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Hold not Thy peace, O God of my praise.
A song of imprecation
I. The misdeeds of the wicked (Psalms 109:1-5).
II. The imprecation of wrath (verses 6-20).
III. The cry for mercy (Psalms 109:21-25). “The thunder and lightning are now followed by deep, sorrowful complaint like a flood of tears.”
IV. The display of the Divine righteousness (Psalms 109:26-31). In this concluding strophe the cry for help is renewed, together with a confident assurance of being answered. The suppliant asks relief in such way as to show that it came from God’s own hand. God’s blessing is set in sharp contrast with men’s cursing. The efforts of the ungodly shall end in disappointment and shame, but the Lord’s servant will only rejoice. This deliverance will call forth his thanks, which will not be private, but expressed in the presence of a multitude. (T. W. Chambers, D. D.)
But I give myself unto prayer.
The universal suitability of prayer
This is the great resource of God’s children. Observe the disjunctive particle “but” with which the text begins. Let others do this or that (he would say), “but I give myself unto prayer,” or, as it stands in the original, But I--prayer; as though he meant to imply that prayer was everything to him;--I have no other resource, and I need none. What shall we do, asks the pious parent, to secure our children, who will soon be beyond the control of parental authority, and will have to encounter the snares of a world which “lieth in wickedness”? Give yourselves unto prayer. Let us take another case; namely, the feelings and anxieties of the junior touching the senior members of the household. Here I desire to speak a word in favour of family prayer. Give yourselves unto prayer, as Abraham did, who wherever he went, “there he builded an altar unto the Lord, and called upon the name of the Lord.” The opening of the new year calls for a review of the past, and that review is fraught with matter for humiliation. Be humbled: yet let not humiliation take the gloomy and unbelieving character of despondency. And in order to prevent this, give yourself unto prayer. (T. E. Hankinson, M.A.)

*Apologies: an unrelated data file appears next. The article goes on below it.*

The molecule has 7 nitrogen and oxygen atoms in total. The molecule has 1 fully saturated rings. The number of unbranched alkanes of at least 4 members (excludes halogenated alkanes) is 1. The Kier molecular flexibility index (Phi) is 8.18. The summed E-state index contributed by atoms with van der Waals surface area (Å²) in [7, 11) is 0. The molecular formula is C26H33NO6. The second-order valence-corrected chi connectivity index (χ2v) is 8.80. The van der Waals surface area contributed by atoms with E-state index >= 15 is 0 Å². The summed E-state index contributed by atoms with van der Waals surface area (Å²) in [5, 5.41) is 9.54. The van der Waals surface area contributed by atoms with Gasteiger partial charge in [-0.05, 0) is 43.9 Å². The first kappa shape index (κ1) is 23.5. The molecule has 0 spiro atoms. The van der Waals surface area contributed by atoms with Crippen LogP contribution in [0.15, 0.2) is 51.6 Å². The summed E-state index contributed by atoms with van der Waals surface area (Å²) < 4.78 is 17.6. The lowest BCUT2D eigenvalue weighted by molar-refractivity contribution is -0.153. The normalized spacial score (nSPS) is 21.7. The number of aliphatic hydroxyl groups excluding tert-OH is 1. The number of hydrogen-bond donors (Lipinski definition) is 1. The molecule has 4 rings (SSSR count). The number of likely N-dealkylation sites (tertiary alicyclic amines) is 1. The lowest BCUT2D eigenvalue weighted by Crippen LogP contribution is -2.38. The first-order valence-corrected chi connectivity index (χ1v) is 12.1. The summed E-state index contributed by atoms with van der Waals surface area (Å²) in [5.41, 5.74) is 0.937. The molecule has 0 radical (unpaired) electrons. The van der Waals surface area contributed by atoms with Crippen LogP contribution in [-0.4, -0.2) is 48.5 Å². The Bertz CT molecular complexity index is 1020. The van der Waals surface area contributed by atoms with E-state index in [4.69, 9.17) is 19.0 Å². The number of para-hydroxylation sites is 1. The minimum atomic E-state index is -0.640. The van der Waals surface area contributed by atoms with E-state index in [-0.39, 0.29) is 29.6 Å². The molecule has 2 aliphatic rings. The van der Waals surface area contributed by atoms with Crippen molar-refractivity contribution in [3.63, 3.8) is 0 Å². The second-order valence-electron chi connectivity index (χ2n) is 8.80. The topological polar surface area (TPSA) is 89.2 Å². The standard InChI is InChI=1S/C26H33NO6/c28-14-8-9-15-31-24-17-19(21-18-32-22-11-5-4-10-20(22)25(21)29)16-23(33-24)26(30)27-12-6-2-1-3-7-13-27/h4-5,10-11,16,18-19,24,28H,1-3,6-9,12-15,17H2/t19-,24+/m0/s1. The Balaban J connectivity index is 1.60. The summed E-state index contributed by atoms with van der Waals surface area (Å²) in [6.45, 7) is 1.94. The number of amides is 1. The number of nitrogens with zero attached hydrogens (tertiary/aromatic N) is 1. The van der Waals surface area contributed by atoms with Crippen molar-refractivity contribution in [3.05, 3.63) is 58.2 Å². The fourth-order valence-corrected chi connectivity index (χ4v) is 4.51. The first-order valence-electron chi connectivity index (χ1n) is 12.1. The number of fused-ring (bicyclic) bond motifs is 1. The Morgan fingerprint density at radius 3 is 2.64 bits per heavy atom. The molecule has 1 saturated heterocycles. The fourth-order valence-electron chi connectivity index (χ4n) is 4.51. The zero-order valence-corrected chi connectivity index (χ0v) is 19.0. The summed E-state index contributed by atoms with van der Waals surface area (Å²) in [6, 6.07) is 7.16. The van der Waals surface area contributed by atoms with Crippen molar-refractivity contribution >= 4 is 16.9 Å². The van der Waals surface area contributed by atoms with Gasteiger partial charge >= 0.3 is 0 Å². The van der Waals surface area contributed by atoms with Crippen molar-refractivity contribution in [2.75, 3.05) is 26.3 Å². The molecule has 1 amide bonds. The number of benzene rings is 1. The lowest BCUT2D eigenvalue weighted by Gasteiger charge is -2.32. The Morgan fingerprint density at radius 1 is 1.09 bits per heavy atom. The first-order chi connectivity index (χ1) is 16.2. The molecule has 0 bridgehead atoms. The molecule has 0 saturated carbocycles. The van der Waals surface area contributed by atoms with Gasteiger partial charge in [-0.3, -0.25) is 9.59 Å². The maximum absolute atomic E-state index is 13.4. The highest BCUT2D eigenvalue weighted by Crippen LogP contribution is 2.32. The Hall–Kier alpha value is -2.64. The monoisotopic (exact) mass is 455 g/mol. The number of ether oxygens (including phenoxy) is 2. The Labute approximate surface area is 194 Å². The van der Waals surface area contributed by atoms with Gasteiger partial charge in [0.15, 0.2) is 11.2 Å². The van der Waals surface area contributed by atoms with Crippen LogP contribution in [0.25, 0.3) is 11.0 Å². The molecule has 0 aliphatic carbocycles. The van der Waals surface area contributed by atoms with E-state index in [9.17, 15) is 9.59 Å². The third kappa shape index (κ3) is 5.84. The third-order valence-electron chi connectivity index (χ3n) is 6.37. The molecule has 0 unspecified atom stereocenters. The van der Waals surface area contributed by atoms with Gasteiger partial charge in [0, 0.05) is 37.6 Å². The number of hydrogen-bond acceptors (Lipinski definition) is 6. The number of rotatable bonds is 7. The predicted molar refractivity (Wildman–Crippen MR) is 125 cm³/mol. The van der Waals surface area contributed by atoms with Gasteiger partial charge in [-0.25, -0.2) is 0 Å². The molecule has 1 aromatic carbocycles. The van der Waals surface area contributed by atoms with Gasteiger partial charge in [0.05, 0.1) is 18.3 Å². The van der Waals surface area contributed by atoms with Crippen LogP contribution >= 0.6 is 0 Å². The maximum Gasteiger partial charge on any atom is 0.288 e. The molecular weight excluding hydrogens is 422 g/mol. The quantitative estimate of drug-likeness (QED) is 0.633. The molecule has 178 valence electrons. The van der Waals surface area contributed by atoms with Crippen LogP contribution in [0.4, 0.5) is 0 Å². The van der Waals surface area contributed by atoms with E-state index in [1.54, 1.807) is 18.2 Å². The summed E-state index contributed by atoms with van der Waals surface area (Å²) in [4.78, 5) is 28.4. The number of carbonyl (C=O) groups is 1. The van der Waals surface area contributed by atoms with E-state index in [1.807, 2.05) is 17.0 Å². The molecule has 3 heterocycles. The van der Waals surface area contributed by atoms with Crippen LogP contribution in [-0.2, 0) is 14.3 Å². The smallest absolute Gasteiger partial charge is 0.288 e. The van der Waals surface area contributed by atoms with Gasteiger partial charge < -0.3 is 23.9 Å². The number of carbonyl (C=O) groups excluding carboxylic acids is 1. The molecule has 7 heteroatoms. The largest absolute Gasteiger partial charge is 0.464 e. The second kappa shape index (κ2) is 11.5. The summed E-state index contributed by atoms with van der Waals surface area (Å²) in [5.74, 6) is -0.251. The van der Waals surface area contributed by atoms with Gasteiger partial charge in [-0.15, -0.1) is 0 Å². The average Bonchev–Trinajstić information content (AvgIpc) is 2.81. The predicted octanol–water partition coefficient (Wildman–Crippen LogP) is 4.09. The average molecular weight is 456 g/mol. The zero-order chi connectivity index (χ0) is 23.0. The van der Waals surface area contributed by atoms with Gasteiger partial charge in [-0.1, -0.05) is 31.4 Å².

Constancy in prayer
When a pump is frequently used, but little pains are necessary to have water; the water pours out at the first stroke, because it is high. But if the pump has not been used for a long time, the water gets low, and when you want it you must pump a long while, and the water comes only after great effort. It is so with prayer; if we are instant in prayer, every little circumstance awakens the disposition to pray, and desires and words are always ready. But if we neglect prayer it is difficult for us to pray, for the water in the well gets low. (Felix Neff.)
They have rewarded me evil for good.
Evil for good
Florence, when dominated by the preaching of Savonarola, became transformed; high-born ladies threw aside their jewels and finery, men turned from evil ways into sobriety, the churches were crowded with all classes of the people, from nobles to peasants; the very children were turned into instruments of the good work, going through the streets in procession, singing hymns and collecting money for the poor--and then the tide turned, and, when Savonarola was in the crisis of his struggle with the pope, almost the whole city was against him; a mob attacked his convent of San Marco; and the great friar went to his martyrdom, with the sorer martyrdom of his heart at the thought that all his work was overturned. (Hugh Black.)
Let his days be few; and let another take his office.
The outcast’s place filled